"Software engineering – what an oxymoron!" and "Let's bury the term software engineering!" are rants that I recently found on blogs. Even today, many people consider that developing software-intensive systems must be more a creative activity – akin to an art or a craft – than an engineering activity in the traditional sense of applying science and discipline for developing useful products or creating value. They argue that putting the "engineering" into software engineering would kill the creative, fluid, dynamic nature of software development, stifle it, sink it under bureaucracy and restraints.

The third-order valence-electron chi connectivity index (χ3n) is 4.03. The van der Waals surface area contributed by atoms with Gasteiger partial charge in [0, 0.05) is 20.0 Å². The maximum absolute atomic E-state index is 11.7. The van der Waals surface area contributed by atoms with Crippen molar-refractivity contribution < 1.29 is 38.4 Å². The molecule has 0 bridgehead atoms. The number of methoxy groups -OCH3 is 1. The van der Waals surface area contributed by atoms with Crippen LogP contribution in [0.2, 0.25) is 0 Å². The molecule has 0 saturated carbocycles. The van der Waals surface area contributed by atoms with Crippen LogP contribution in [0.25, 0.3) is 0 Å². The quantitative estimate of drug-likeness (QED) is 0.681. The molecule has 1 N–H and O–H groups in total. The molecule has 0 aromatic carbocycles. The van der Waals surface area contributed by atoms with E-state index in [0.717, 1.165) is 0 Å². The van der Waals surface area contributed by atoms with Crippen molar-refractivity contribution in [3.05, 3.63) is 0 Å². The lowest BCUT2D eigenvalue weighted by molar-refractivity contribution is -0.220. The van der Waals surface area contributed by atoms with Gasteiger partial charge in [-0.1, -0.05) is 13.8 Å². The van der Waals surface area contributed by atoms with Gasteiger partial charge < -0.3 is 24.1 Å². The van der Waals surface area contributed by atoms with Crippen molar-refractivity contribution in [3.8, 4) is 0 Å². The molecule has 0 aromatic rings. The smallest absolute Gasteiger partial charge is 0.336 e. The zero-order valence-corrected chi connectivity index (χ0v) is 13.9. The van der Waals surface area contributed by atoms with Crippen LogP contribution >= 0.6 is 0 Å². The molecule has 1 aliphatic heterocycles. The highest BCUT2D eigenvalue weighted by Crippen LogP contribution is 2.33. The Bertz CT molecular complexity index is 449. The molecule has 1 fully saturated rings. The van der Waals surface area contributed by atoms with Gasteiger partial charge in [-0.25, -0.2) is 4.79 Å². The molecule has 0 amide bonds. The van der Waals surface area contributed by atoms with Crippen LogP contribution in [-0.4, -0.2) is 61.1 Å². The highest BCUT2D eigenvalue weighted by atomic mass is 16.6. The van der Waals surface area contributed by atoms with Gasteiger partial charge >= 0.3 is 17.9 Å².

I disagree. Software engineering suffers from several misconceptions. First, it is often confused with programming, or code development – probably due to abuse of the term and job title "software engineer." Well, while programming and all things close to the program do play a part in software engineering, we could almost argue that software engineering encompasses everything but programming. You're a programmer, a software developer, good! Now you can start learning software engineering and all the concepts, skills, and techniques that are necessary to make great software products, not just nice piles of code, including the techniques and tools to avoid developing code. Second, software engineering suffers from the constant use of analogies to and attempts to pigeonhole it into civil or mechanical engineering. No, it does not require using processes, lifecycles, tools and techniques ...

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